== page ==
The COVID-19 pandemic has forced companies to change their business model to incorporate considerably more home and remote working. Because of this, there was a significant increase in the number of data breaches. In fact, there were over 700 million reported data breaches and attacks in just the first six months of 2020. By the end of the year there were over 2 billion recorded data breaches.

We’ve listed the biggest data breaches of the year from some notable names in the UK, US and around the world. Remember, these are companies that invest heavily in technology, software and staff to prevent this kind of thing happening. Their business data, just like yours, is incredibly valuable in the hands of a third party.

There may be an end in sight to the COVID-19 pandemic but the data breaches and attacks will continue, and the methods used are becoming more advanced every day. In the result of a major data breach, such as these listed, hackers will have sold account credentials, sensitive data, confidential and financial records of the customers of these organizations.

Nintendo

Nintendo revealed in April 2020 that around 160,000 accounts had been compromised. Hackers then used the stolen accounts to purchase valuable digital items. Nintendo ended the ability for users to log in using their Nintendo Network ID (NNID) as a result of this attack. They also suggested that users secure their data by using two-factor authentication.

In the following months, other digital media companies such as Netflix, Spotify and Disney+ all faced similar issues.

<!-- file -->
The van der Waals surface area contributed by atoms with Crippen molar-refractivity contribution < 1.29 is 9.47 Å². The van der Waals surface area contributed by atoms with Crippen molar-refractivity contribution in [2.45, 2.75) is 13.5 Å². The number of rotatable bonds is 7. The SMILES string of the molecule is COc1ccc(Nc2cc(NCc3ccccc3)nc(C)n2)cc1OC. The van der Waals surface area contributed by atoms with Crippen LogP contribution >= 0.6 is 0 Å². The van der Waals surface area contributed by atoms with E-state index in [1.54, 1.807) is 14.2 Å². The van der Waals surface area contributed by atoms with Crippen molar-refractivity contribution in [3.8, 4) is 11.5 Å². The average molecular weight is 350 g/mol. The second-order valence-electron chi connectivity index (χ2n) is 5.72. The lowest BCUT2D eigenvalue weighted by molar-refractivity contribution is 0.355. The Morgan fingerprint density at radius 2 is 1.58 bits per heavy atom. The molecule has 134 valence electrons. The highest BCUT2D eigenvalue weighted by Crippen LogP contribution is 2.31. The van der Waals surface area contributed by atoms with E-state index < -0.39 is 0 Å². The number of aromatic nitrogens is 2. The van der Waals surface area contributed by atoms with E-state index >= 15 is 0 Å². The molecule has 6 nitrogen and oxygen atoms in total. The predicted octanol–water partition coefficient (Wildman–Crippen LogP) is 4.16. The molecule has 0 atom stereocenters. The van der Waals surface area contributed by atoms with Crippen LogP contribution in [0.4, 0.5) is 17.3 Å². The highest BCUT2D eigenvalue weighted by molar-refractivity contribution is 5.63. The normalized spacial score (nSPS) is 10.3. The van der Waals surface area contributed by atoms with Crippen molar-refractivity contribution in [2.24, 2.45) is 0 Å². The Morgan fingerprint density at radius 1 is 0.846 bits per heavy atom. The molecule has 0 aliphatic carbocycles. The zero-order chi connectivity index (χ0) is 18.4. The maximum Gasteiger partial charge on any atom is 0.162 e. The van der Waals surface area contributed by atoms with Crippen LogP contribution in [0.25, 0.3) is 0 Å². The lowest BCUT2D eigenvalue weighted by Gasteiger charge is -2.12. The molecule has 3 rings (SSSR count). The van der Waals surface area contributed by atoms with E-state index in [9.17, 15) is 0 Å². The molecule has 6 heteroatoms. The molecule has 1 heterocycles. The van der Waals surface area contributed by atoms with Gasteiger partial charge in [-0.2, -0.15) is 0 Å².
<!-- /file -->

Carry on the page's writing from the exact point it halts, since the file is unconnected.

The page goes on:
EasyJet

EasyJet reported that 9 million data records and the details of 2,200 credit cards were stolen by cybercriminals. Due to the strict GDPR rules in the UK and Europe, it’s likely they were fined and ordered to pay compensation to the affected customers.

EasyJet has not revealed any information as to how the databases had been hacked, except to say that the hacker appeared to be targeting the company’s intellectual property, as opposed to the personal data of its client.

Twitter

On July 15, a Tweet was shared on a variety of high-profile accounts. These included Barack Obama, Joe Biden, Bill Gates and Elon Musk. They said “I’m giving back to the community. All bitcoin sent to the address below will be sent back doubled! If you send $1000, I will send back $2000. Only doing this for 30 minutes”, it reached more than 350 million people and resulted in £86,800 of stolen ‘donations’ within hours.

According to the announcement made by Twitter, “This attack relied on a significant and concerted attempt to mislead certain employees and exploit human vulnerabilities to gain access to our internal systems”

While the attack targeted 130,000 public figures and profiles, the attackers made $121,000 bitcoin donations after the attack.

Zoom

Zoom has experienced a gigantic increase in popularity with the move of both education and business to the work from home model.

The Zoom video conferencing software has become the most commonly used virtual meeting application and has also become popular with cybercriminals. In a short period of time, the software became vulnerable to multiple security threats and ultimately became a victim of a data breach. In the first week of April 2020, reports of more than 500,000 stolen Zoom passwords available for sale in dark web crime markets.

Cybercriminals then sold login credentials to those accounts on the dark web, allowing pranksters and criminals to login and attend mid-stream meetings. They were also able to obtain personal details from Zoom participants, including email addresses and other contact details.